What Is Involved in Eyebrow Tattoo Removal?

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  • Written By: Marjorie McAtee
  • Edited By: W. Everett
  • Last Modified Date: 23 August 2019
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Eyebrow tattoo removal is a process by which permanent eyebrows can be removed, generally leaving the real eyebrows behind. In the past, eyebrow tattoo removal may have involved the use of dermabrasion or CO2 lasers, but today's removal techniques usually involve the use of Q-switched lasers, which are considered far less likely to permanently damage or discolor the skin. Those wishing to have eyebrow tattoos removed will generally need to consult a professional tattoo removal clinician, who will spend between half an hour and an hour investigating the patient's health history and determining how many treatments will be needed to successfully remove the tattoo pigment from the skin. Treatments usually aren't terribly uncomfortable, but most patients will need at least five to ten treatments to completely remove the tattoo. These treatments should typically occur once every six to 12 weeks, and may be followed by inflammation, blisters, and weeping from the treatment area.

Most tattoo removal specialists like to take a full medical history before performing the procedure on a patient. In general, the healthier the patient, the more likely the procedure will be a success, without causing scarring or other permanent disfigurement. Risk factors for scarring can include dark complexion, pregnancy, problems with the immune system, and the use of certain medications. Most professionals place the risk of permanent disfigurement at about five percent.


The typical eyebrow tattoo removal treatment takes about 30 minutes to complete. Patients are generally advised to follow their doctor's instructions carefully during the recovery period following each treatment, to help minimize the risk of scarring. Medicated salves will probably be prescribed. Most patients are advised to protect the area from sunlight and to exercise gentle care when cleansing it.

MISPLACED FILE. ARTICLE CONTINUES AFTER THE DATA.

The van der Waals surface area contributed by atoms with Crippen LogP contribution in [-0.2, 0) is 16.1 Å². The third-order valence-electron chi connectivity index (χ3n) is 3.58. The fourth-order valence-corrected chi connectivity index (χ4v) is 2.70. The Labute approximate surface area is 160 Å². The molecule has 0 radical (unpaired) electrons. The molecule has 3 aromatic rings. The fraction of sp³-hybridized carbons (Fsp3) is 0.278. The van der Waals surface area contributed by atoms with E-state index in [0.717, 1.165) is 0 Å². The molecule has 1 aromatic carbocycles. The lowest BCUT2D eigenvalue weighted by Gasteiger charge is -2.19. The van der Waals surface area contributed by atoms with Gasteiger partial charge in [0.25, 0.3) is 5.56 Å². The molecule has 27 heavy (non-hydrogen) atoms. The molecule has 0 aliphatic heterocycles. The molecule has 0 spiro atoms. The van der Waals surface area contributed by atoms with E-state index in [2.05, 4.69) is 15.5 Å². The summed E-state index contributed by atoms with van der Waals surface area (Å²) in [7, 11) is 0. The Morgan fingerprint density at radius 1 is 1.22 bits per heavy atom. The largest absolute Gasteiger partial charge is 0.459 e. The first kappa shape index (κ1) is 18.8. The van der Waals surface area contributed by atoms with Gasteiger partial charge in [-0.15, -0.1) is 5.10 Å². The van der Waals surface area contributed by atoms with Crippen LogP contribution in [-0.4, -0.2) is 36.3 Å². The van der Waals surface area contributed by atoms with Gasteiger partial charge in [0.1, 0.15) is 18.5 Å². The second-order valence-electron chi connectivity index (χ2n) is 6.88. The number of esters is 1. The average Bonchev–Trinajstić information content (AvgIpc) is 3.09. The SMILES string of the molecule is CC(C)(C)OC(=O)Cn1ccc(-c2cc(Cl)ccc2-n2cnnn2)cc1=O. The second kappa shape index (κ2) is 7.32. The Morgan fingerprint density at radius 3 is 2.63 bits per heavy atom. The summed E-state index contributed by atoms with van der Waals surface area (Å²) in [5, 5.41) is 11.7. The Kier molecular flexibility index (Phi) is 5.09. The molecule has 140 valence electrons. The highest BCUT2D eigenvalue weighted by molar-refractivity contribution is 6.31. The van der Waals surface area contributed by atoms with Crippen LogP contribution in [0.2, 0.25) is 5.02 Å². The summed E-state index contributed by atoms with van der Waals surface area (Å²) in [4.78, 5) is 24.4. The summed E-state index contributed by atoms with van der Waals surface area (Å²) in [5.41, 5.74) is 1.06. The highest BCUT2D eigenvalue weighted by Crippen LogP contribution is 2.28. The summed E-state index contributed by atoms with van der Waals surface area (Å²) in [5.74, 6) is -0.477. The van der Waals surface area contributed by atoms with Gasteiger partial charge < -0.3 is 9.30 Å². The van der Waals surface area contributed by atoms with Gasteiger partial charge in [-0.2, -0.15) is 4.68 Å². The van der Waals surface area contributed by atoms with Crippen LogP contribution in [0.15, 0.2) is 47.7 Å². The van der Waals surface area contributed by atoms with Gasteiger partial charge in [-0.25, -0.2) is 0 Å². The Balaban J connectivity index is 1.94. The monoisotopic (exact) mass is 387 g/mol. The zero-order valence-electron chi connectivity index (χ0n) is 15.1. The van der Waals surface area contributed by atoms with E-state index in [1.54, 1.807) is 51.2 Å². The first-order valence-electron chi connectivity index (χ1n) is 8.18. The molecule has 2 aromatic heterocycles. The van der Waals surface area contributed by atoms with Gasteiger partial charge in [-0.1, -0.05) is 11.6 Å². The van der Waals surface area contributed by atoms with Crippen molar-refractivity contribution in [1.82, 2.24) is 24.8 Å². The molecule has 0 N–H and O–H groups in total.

It can take up to ten treatments to remove the tattoos, depending on the patient's age, health history, and the color, type, and amount of ink used. The depth of the tattoo is also usually taken into account.

The projected success of an eyebrow tattoo removal procedure usually depends on the color and type of ink used to make the tattoos in the first place. Most professionals agree that black ink is easiest to remove from the skin. Orange, red, blue, and green shades are also generally considered easy to remove. Tattoos in yellow or purple shades may be harder, and some clinicians may altogether refuse to attempt removing flesh-colored or white ink from the skin. Many people who seek eyebrow tattoo removal report that the process did not completely remove the tattoos, but faded them considerably, and sped the natural process by which the color of the ink generally fades.


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Post 3

@Ana1234 - The only warning I would give is for people to be extremely prudent about how they go about both getting face tattoos and removing them. It's such a sensitive area, you can easily scar yourself if you don't take care.

And even if you take complete care you might get in trouble. My sister managed to get an infection in her most recent tattoo, which was a cover up of another tattoo. I suspect the skin is already more sensitive because it's already been damaged by the original tattoo so removal might be a risk as well.

Post 2

@umbra21 - Often people get tattoo makeup because they have some reason they can't apply regular makeup easily. They might have shaky hands or even just a busy schedule.

I don't think it's unreasonable for someone who knows their own tastes well to get an eyebrow tattoo. I also don't think it's unreasonable for them to want to remove it later on. Maybe all they wanted was ten years without having to worry about their eyebrows. Maybe they wanted something interesting, like stars or whatever, on their face, but later decided to change.

Maybe their eyebrows changed color or shape as they got older and didn't suit the tattoo any longer. It's all just a personal choice.

Post 1

My recommendation would be to never use permanent tattoo ink on your face in the first place. If you really want to have tattooed eyebrows, just make the commitment to use henna or some kind of semi-permanent ink every six weeks rather than getting yourself inked there for life.

I'm not against tattoos in general, but eyebrows are definitely something that are subject to all kinds of fashion trends and are very prominent when people look at you. Aside from changes in fashion, there are too many other ways for a tattoo to go wrong. It just doesn't seem worth the risk to me.

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